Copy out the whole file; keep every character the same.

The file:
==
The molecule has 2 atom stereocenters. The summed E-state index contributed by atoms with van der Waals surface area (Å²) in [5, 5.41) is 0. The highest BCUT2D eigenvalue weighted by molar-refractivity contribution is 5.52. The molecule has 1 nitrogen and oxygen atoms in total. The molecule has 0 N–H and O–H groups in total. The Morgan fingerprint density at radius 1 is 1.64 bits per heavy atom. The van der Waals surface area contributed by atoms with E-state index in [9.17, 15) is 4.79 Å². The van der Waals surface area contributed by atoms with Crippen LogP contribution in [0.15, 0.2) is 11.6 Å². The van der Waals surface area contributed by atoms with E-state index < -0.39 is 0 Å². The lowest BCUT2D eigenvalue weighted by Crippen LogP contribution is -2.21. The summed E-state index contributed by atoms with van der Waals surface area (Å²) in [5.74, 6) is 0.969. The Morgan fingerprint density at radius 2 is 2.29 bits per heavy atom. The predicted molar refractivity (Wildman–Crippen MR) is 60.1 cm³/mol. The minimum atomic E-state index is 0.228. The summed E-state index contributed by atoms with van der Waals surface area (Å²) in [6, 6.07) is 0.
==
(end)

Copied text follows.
The molecule has 2 atom stereocenters. The summed E-state index contributed by atoms with van der Waals surface area (Å²) in [5, 5.41) is 0. The highest BCUT2D eigenvalue weighted by molar-refractivity contribution is 5.52. The molecule has 1 nitrogen and oxygen atoms in total. The molecule has 0 N–H and O–H groups in total. The Morgan fingerprint density at radius 1 is 1.64 bits per heavy atom. The van der Waals surface area contributed by atoms with E-state index in [9.17, 15) is 4.79 Å². The van der Waals surface area contributed by atoms with Crippen LogP contribution in [0.15, 0.2) is 11.6 Å². The van der Waals surface area contributed by atoms with E-state index < -0.39 is 0 Å². The lowest BCUT2D eigenvalue weighted by Crippen LogP contribution is -2.21. The summed E-state index contributed by atoms with van der Waals surface area (Å²) in [5.74, 6) is 0.969. The Morgan fingerprint density at radius 2 is 2.29 bits per heavy atom. The predicted molar refractivity (Wildman–Crippen MR) is 60.1 cm³/mol. The minimum atomic E-state index is 0.228. The summed E-state index contributed by atoms with van der Waals surface area (Å²) in [6, 6.07) is 0.